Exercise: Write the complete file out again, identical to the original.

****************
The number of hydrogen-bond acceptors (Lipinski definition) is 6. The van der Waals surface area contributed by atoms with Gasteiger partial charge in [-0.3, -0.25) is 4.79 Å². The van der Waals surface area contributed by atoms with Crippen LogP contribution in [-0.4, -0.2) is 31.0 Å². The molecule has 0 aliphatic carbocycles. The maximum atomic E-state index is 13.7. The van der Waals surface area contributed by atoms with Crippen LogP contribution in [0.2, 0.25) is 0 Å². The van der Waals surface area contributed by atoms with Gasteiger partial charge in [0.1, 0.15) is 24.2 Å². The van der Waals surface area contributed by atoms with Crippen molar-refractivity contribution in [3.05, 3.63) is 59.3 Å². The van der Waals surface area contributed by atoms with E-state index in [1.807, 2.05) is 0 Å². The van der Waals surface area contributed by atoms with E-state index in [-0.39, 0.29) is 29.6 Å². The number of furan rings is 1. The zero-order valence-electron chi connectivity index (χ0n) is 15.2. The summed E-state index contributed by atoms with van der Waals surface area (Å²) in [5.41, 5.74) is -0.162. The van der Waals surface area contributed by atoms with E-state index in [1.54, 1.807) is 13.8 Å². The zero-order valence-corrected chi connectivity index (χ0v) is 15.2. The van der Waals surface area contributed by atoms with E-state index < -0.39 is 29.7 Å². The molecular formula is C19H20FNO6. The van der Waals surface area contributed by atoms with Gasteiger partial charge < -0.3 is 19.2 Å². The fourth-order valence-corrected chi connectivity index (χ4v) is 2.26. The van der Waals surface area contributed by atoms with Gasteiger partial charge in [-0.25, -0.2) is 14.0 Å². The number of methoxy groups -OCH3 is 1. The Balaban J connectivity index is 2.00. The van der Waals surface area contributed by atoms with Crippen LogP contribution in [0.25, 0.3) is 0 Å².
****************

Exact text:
The number of hydrogen-bond acceptors (Lipinski definition) is 6. The van der Waals surface area contributed by atoms with Gasteiger partial charge in [-0.3, -0.25) is 4.79 Å². The van der Waals surface area contributed by atoms with Crippen LogP contribution in [-0.4, -0.2) is 31.0 Å². The molecule has 0 aliphatic carbocycles. The maximum atomic E-state index is 13.7. The van der Waals surface area contributed by atoms with Crippen LogP contribution in [0.2, 0.25) is 0 Å². The van der Waals surface area contributed by atoms with Gasteiger partial charge in [0.1, 0.15) is 24.2 Å². The van der Waals surface area contributed by atoms with Crippen molar-refractivity contribution in [3.05, 3.63) is 59.3 Å². The van der Waals surface area contributed by atoms with E-state index in [1.807, 2.05) is 0 Å². The van der Waals surface area contributed by atoms with E-state index in [-0.39, 0.29) is 29.6 Å². The number of furan rings is 1. The zero-order valence-electron chi connectivity index (χ0n) is 15.2. The summed E-state index contributed by atoms with van der Waals surface area (Å²) in [5.41, 5.74) is -0.162. The van der Waals surface area contributed by atoms with E-state index in [1.54, 1.807) is 13.8 Å². The zero-order valence-corrected chi connectivity index (χ0v) is 15.2. The van der Waals surface area contributed by atoms with E-state index < -0.39 is 29.7 Å². The molecular formula is C19H20FNO6. The van der Waals surface area contributed by atoms with Gasteiger partial charge < -0.3 is 19.2 Å². The fourth-order valence-corrected chi connectivity index (χ4v) is 2.26. The van der Waals surface area contributed by atoms with Gasteiger partial charge in [-0.25, -0.2) is 14.0 Å². The number of methoxy groups -OCH3 is 1. The Balaban J connectivity index is 2.00. The van der Waals surface area contributed by atoms with Crippen LogP contribution in [0.25, 0.3) is 0 Å².